US warns Caribbean security conference about states it sees as a threat

A senior US official has said that the Washington is placing a new focus on closer ties with the Caribbean “due to shared interests and the crisis in Venezuela, which require greater cooperation”.

Addressing the opening of the 8th Caribbean-US Security Cooperation Dialogue on 16 May in Washington, Kimberly Breier, the US Assistant Secretary of State in the Bureau of Western Hemisphere Affairs, said that the Trump Administration sees the Western Hemisphere – Canada, Latin America, and the Caribbean – as a strategic priority for the United States.

That is why, she said, President Trump hosted leaders of a number of Caribbean nations at Mar-a-Lago in March, had launched a US-Caribbean Resilience Partnership, hosted an energy resilience workshop for the Caribbean, and in June will host a US-Caribbean Business Conference, coupled with a Trade and Investment Council Meeting with CARICOM, and a follow-on roundtable on correspondent banking.

“We recognise the importance of the Caribbean to the success of this hemisphere and believe that a region united in our shared values and shared interests will result in a more prosperous neighbourhood”, she told participants.

Speaking specifically about Venezuela, she said that the Caribbean and the US must work together “to manage the destabilising crisis”, noting that the Trump Administration wanted to support the region as it responded to increasing migration flows and their resulting impact.

Observing that the “Russians and Cubans continue propping up the illegitimate Maduro regime; and the narco-criminal groups continue funnelling drugs and crime north into the Caribbean” she warned that “this instability will spread further in the region while Maduro remains”.

In an implied criticism of the Caribbean’s desire for political dialogue between the opposing factions in Venezuela, she noted that “the only truly non-interventionist path is to join the critical mass of countries in the Hemisphere who have chosen to support the Venezuelan people and the leader they have chosen via their Constitution, Interim President Guaidó”.

“A truly non-interventionist view cries foul when foreign powers like Russia and Cuba stake their claim by overtly landing military forces on South American territory. The United States, and all freedom-loving countries, should be deeply concerned, to the point of action, closer cooperation, and support to our neighbours in need”, she added.

Breier was also critical of China’s role in the region.

Observing that the US and Caribbean “need to be prepared to expand cooperation to counter future threats”, she said that when it came to the transformational nature of 5G technology, there was a need to fully factor security into procurement decisions, and cybersecurity challenges.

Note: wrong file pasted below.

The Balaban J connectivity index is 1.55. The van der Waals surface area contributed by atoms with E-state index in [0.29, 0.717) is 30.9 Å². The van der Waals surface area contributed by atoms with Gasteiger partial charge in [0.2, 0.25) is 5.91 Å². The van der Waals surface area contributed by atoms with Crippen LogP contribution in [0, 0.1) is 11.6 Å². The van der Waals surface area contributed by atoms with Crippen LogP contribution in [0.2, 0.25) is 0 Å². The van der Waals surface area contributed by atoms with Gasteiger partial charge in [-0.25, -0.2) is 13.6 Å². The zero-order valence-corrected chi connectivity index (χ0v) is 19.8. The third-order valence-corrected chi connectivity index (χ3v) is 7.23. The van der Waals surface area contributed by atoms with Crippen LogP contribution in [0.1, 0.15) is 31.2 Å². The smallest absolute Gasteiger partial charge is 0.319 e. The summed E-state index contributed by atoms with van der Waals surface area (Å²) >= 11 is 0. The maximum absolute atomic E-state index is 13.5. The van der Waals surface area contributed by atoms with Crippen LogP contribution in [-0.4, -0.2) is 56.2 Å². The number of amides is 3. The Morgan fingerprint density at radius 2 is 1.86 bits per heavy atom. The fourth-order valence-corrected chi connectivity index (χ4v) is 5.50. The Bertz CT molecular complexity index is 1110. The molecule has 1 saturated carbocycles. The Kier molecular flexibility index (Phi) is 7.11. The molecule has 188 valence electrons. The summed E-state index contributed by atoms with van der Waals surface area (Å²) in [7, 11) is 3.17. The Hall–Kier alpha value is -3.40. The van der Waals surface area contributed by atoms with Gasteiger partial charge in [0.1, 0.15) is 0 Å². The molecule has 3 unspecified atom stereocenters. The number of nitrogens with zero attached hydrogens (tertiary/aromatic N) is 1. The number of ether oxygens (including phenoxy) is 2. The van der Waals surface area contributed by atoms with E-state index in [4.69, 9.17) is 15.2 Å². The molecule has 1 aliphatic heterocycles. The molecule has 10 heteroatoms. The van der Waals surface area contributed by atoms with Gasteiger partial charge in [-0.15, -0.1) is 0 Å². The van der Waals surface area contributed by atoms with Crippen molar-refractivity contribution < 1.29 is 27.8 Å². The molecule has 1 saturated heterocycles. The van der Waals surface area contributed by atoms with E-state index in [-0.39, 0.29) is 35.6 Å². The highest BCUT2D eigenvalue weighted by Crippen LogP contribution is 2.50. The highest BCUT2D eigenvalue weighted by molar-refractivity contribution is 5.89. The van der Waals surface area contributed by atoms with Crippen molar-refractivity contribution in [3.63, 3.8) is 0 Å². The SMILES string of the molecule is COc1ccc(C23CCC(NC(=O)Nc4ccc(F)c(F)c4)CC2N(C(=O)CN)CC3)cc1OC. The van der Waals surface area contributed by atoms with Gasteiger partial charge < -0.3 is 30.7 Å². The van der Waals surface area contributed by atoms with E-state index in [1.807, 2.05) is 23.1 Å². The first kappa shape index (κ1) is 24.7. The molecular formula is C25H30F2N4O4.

“I urge you all to look to best practices and incorporate security into these critical networks from the start”, she said without mentioning by name the Chinese telecommunications company Huawei which has expressed an interest in working with carriers and governments to deliver 5G in the Caribbean.

Noting that the region had aging infrastructure, ports, highways, and telecommunications systems requiring upgrades, she called on the Caribbean to look to the US for technical expertise, transparency and business acumen, and to US companies as resources and as partners.

Although recognising that Chinese equity capital could be of benefit, Brier noted that Bejing’s engagement in the Caribbean on a per capita basis was greater than in the rest of Latin America. “Far too often China has departed from international best practices; and when it does, its opaque methods have enabled corruption, eroded good governance, and stolen countries’ sovereignty and natural resources”, she said about such investment.

Elsewhere in her remarks she commended CARICOM on adopting its first-ever regional counterterrorism strategy. Breier observed that such successes have occurred “because leaders in government, in the private sector, and in civil society took ownership of problems and the willingness to jointly address challenges”.

She however warned that despite being able to achieve clear, measurable results under the Caribbean Basin Security Initiative (CBSI), the region continued to face increasing threats from terrorism, transnational criminal organisations, illicit trafficking, and illegal migration.

In the course of her remarks Breier also noted:

  • Violent extremists from the region have chosen to join ISIS, with Trinidad having the highest per capita recruitment of foreign terrorist fighters in the Western Hemisphere, numbering between 130 and 160.
  • Permissive Caribbean environments were enabling the illicit trafficking of drugs, firearms, or people. Better coordination of law enforcement efforts, stronger democratic institutions and judicial systems, and a vibrant civil society were essential to tackling such challenges.
  • All Caribbean nations should join the US in ratifying the 2003 San José Treaty, an international agreement which supports information exchange and interdiction in relation to the trafficking of narcotics land, sea and air in the Caribbean. Although the agreement has been signed by EU nations present in the region and some Central American states, only three Caribbean countries are signatories.

This is a lead article from Caribbean Insight, The Caribbean Council’s flagship fortnightly publication. From The Bahamas to French Guiana, each edition consists of country-by-country analysis of the leading news stories of consequence, distilling business and political developments across the Caribbean into a single must-read publication. Please follow the links on the right-hand side of this page to subscribe, or access a free trial.

Facebook
Twitter
LinkedIn